Background: Primary ciliary dyskinesia (PCD) is associated with chronic airway inflammation resulting in bronchiectasis.
Methods: The levels of exhaled nitric oxide (eNO), carbon monoxide (eCO) and nasal NO (nNO) from bronchiectatic patients with PCD (n=14) were compared with those from patients with non-PCD bronchiectasis without (n=31) and with cystic fibrosis (CF) (n=20) and from normal subjects (n=37) to assess the clinical usefulness of these measurements in discriminating between PCD and other causes of bronchiectasis.
Results: Exhaled NO levels were lower in patients with PCD than in patients with non-PCD non-CF bronchiectasis or healthy subjects (median (range) 2.1 (1.3–3.5) ppb v 8.7 (4.5–26.0) ppb, p<0.001; 6.7 (2.6–11.9) ppb, p<0.001, respectively) but not lower than bronchiectatic patients with CF (3.0 (1.5–7.5) ppb, p>0.05). Nasal levels of nNO were significantly lower in PCD patients than in any other subjects (PCD: 54.5 (5.0–269) ppb, non-PCD bronchiectasis without CF: 680 (310–1000) ppb, non-PCD bronchiectasis with CF: 343 (30–997) ppb, control: 663 (322–1343) ppb). In contrast, eCO levels were higher in all patient groups than in control subjects (PCD: 4.5 (3.0–24.0) ppm, p<0.01, other bronchiectasis without CF: 5.0 (3.0–15.0) ppm, p<0.001; CF: 5.3 (2.0–23.0) ppm, p<0.001 v 3.0 (0.5–5.0) ppm). Low values in both eNO and nNO readings (<2.4 ppb and <187 ppb, respectively) identified PCD patients from other bronchiectatic patients with a specificity of 98% and a positive predictive value of 92%.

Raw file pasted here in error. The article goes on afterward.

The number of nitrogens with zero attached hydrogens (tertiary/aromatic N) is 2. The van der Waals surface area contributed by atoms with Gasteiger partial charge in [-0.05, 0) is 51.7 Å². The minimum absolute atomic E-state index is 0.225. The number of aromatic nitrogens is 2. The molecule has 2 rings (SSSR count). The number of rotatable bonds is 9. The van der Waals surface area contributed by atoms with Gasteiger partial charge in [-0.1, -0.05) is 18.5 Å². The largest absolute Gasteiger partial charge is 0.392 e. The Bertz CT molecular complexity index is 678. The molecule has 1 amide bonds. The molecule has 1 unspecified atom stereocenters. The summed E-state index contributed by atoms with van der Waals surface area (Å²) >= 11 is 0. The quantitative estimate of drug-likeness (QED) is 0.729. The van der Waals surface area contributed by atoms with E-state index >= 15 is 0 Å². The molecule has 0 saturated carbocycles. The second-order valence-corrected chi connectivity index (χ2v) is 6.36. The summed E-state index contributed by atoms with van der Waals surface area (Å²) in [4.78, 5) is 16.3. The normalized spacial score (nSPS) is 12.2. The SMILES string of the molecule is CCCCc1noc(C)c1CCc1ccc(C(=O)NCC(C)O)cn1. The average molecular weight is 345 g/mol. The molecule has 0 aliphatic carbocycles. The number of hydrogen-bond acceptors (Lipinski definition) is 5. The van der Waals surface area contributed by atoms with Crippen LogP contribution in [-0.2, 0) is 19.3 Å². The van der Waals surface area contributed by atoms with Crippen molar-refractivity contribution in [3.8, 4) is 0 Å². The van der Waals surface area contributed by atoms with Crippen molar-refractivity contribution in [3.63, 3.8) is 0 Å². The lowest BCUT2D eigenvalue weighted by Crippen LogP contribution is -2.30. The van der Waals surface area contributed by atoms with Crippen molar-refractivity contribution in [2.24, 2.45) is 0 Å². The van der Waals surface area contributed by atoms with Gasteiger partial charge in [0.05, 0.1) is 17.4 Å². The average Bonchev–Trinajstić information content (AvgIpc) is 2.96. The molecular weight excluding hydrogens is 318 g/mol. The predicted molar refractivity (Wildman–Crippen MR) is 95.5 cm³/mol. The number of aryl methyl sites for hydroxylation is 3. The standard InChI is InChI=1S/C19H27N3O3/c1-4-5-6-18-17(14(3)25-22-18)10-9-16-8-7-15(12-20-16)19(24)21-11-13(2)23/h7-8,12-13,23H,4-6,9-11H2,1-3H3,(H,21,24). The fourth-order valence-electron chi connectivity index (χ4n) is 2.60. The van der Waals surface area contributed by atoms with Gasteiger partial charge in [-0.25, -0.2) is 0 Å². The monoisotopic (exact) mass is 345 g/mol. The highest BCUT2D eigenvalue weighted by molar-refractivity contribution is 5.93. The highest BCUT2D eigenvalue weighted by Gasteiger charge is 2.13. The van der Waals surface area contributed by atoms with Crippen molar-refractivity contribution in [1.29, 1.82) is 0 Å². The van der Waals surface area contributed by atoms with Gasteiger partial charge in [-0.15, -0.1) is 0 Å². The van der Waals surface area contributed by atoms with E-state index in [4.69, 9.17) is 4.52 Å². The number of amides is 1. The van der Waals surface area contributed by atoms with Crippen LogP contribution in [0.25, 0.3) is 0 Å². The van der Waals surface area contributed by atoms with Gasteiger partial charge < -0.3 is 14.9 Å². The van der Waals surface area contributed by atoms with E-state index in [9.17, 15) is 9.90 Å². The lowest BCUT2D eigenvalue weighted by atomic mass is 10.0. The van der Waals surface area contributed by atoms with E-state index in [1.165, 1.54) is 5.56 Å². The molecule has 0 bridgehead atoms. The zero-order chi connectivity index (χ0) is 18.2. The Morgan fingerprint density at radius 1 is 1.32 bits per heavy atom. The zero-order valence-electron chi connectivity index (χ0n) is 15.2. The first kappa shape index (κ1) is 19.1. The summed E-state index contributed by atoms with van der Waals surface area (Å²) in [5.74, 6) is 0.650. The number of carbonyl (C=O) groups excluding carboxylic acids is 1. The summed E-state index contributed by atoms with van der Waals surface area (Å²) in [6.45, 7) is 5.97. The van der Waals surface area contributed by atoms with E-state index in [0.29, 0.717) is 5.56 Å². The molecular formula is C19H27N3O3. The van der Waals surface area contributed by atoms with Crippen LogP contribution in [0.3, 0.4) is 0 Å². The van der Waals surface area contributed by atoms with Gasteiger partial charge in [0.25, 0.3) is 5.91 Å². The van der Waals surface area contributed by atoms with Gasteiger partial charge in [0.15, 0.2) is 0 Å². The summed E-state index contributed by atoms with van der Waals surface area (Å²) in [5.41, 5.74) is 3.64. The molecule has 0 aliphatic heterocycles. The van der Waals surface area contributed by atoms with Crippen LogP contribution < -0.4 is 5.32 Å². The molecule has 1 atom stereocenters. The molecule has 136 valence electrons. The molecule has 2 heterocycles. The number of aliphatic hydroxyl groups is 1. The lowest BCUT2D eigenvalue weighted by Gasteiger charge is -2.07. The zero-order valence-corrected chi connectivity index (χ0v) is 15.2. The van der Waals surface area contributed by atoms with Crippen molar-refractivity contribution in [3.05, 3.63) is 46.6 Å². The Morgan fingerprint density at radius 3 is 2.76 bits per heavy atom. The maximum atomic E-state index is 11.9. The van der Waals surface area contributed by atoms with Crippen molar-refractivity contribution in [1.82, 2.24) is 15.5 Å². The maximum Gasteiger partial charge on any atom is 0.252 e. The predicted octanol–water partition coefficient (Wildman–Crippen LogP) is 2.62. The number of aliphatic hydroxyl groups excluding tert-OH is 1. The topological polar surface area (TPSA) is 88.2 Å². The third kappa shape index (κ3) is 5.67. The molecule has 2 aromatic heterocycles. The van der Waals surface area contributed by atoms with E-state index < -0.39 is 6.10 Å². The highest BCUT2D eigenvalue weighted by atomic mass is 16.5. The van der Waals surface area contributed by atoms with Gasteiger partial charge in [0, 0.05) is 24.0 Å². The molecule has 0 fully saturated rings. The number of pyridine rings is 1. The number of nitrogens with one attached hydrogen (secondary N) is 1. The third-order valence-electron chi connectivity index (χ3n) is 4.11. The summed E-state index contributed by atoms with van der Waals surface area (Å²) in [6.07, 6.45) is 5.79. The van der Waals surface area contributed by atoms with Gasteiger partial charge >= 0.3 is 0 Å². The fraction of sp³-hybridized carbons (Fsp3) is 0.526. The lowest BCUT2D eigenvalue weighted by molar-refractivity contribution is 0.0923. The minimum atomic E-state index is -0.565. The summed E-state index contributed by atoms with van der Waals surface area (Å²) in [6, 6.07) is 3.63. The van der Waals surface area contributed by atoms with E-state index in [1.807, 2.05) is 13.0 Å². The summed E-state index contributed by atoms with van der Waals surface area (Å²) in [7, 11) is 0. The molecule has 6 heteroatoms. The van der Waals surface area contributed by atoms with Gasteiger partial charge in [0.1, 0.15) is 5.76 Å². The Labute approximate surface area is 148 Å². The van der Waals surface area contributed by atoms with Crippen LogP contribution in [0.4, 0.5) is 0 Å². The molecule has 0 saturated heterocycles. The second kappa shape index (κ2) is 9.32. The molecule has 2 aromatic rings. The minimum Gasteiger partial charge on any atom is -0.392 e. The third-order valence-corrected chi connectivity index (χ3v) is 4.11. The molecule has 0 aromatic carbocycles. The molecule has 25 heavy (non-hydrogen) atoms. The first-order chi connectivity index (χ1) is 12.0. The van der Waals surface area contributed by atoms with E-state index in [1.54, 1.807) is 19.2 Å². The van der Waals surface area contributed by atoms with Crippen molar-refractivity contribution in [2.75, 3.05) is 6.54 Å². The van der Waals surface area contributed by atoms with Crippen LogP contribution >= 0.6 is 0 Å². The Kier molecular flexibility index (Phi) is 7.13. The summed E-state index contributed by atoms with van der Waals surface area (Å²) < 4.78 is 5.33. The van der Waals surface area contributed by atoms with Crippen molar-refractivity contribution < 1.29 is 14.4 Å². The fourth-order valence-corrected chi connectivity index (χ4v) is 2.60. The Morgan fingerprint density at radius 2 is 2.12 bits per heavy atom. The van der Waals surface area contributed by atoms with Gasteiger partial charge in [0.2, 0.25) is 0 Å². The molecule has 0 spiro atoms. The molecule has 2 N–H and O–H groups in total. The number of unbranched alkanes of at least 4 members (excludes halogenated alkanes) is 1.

Conclusion: The simultaneous measurement of eNO and nNO is a useful screening tool for PCD.
- exhaled nitric oxide
- exhaled carbon monoxide
- primary ciliary dyskinesia
- cystic fibrosis
- nasal nitric oxide
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- exhaled nitric oxide
- exhaled carbon monoxide
- primary ciliary dyskinesia
- cystic fibrosis
- nasal nitric oxide
Decreased ciliary motility with secondary microbial colonisation in the airways leads to chronic airway inflammation and bronchiectasis. Oxidants and inflammatory mediators released from activated inflammatory cells in airways may lead to the induction of inducible nitric oxide synthase (iNOS) producing nitric oxide (NO) and inducible heme oxygenase (HO-1) releasing carbon monoxide (CO). In pulmonary diseases associated with chronic airway inflammation, such as asthma, expression of iNOS and HO-1 is increased in the airways and levels of NO and CO are raised in exhaled breath.3–5 Increased levels of exhaled NO (eNO) and CO (eCO) correlate with other markers of airway inflammation in asthma.5–7 Concentrations of eNO and eCO are also increased in patients with bronchiectasis, which may reflect iNOS and HO-1 expression in macrophages and neutrophils in the airways of these patients.8,9